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http://waocubo.com/maljavka/1160 Aldo Leopold was quite simply, the conservationists conservationist. He was a quiet, considered man, a hunter, forester and a pioneering ecologist. The story of his environmental awakening from the 1920s through to the 1940s could teach modern African conservationists, as well as those animal rights advocates who oppose hunting, some important lessons. In my opinion, … Continue reading Aldo Leopold and Lessons for African Conservation
http://www.cutebonsaitree.com/frnew1/3888 For someone who is a strong supporter of freedom and individual rights it might be surprising to hear that I strongly support a role for traditional Chiefs in the daily governance of rural African life. Why? Chiefs are unelected, they are a relict of the past and the customary law they enforce is oppressive and … Continue reading In Africa – Chiefs rule. Sort of.
https://www.cedarforestloghomes.com/enupikos/2762 In L.P. Hartley’s novel The Go-Between he writes, “The past is a foreign country: they do things differently there.” In dealing with conservation and sustainable development I frequently encounter the opposite – the past echoes through to the present continuously and a consideration of history is essential for understanding the present. The problem with sustainable … Continue reading In Africa, the Past is Not a Foreign Country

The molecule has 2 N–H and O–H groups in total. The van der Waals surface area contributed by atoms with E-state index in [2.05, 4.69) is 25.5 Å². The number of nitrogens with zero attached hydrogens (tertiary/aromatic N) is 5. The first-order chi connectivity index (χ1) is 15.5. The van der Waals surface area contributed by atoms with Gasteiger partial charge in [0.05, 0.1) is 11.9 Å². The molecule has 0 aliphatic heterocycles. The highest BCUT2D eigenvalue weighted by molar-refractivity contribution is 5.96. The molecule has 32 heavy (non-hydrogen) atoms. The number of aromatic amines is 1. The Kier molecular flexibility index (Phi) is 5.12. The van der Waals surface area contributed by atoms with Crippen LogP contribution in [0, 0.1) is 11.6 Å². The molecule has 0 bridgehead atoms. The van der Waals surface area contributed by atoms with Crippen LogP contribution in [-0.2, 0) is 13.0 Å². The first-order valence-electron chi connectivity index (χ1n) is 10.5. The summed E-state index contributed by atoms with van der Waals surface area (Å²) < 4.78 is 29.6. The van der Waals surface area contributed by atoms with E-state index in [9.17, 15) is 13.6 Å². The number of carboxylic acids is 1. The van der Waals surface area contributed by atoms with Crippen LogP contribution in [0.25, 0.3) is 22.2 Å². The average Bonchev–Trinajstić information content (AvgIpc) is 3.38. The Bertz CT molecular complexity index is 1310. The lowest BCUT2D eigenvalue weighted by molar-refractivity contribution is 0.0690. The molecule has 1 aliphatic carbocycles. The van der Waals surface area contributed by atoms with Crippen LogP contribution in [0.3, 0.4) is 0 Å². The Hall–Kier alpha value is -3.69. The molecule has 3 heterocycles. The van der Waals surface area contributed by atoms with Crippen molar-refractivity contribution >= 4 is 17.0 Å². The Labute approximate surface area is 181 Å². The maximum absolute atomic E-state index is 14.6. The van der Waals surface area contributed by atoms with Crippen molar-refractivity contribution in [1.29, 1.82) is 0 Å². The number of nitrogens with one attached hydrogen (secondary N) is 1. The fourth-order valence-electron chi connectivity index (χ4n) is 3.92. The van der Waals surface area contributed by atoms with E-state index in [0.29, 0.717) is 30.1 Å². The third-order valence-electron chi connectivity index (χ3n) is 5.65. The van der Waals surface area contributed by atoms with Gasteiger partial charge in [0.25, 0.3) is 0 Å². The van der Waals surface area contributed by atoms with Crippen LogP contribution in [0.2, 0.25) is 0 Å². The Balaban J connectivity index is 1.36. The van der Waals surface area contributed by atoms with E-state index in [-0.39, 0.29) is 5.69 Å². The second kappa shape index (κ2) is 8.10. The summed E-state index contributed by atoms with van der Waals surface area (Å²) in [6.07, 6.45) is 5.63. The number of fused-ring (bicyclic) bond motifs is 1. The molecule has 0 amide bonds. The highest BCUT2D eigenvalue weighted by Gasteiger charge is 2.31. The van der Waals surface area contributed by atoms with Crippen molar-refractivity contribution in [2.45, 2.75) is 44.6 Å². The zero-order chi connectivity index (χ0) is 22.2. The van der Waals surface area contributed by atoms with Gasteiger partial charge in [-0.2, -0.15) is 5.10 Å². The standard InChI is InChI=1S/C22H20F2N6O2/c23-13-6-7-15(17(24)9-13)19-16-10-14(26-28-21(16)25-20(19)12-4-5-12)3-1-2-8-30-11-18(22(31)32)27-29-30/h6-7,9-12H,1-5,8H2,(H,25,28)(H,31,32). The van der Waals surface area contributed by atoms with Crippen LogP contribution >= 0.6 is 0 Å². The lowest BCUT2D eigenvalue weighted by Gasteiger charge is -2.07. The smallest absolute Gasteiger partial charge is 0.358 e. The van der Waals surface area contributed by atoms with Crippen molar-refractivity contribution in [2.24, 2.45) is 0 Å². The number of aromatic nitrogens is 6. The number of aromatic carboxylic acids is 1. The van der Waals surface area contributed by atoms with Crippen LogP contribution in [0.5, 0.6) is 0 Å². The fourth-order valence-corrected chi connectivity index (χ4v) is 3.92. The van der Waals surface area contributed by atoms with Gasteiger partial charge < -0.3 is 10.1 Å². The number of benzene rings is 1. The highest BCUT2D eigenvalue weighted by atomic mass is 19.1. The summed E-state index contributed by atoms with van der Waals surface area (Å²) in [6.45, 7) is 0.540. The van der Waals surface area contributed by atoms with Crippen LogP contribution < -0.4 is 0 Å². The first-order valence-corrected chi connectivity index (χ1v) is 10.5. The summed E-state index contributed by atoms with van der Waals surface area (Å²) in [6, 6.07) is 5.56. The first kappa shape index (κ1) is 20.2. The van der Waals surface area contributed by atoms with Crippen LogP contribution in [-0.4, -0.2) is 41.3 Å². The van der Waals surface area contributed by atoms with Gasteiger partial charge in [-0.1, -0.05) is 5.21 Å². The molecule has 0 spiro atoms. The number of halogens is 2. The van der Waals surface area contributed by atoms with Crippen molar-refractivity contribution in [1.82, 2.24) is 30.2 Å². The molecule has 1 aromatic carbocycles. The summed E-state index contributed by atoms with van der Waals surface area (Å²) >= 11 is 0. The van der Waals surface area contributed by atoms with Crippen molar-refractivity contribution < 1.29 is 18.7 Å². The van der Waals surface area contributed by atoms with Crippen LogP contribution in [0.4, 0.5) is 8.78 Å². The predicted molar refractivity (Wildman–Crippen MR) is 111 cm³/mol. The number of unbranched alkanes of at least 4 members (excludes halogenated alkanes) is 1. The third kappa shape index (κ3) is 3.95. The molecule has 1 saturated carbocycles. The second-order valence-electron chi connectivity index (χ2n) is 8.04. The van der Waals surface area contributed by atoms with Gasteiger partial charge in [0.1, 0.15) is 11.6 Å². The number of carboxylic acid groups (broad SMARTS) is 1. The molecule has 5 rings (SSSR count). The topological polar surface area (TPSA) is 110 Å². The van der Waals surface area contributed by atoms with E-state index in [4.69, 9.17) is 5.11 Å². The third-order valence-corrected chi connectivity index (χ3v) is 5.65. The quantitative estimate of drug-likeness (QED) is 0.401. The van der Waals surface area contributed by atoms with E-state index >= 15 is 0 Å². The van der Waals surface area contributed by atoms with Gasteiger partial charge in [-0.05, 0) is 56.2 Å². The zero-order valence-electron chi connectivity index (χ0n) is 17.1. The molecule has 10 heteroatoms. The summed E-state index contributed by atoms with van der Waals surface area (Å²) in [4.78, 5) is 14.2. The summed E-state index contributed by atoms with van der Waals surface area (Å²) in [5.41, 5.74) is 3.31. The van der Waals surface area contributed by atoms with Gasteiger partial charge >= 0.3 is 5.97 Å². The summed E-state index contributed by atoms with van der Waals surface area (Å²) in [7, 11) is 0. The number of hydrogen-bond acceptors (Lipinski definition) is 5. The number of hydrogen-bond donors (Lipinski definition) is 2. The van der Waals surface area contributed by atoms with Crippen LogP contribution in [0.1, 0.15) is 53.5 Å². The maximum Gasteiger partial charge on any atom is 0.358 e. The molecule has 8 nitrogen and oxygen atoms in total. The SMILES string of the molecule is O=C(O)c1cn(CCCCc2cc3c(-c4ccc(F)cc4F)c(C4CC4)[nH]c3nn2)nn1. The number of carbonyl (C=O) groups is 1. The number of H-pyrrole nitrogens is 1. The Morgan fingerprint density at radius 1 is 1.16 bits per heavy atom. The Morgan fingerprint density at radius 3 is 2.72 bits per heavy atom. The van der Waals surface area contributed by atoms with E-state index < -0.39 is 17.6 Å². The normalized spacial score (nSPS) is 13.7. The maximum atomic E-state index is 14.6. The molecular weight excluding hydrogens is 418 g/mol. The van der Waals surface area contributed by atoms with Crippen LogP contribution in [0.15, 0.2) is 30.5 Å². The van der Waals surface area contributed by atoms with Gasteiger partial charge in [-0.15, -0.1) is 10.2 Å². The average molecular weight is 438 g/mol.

site de rencontre des femmes au bГ©nin Our lives are based on myths. We all have personal myths that we live by and which define who we are. They make us secure in the knowledge that we are living a good life. Adhering to the myths that are more widely shared in society help us gain the approval of our peers and have a strong role in binding … Continue reading The Myth of African Wilderness
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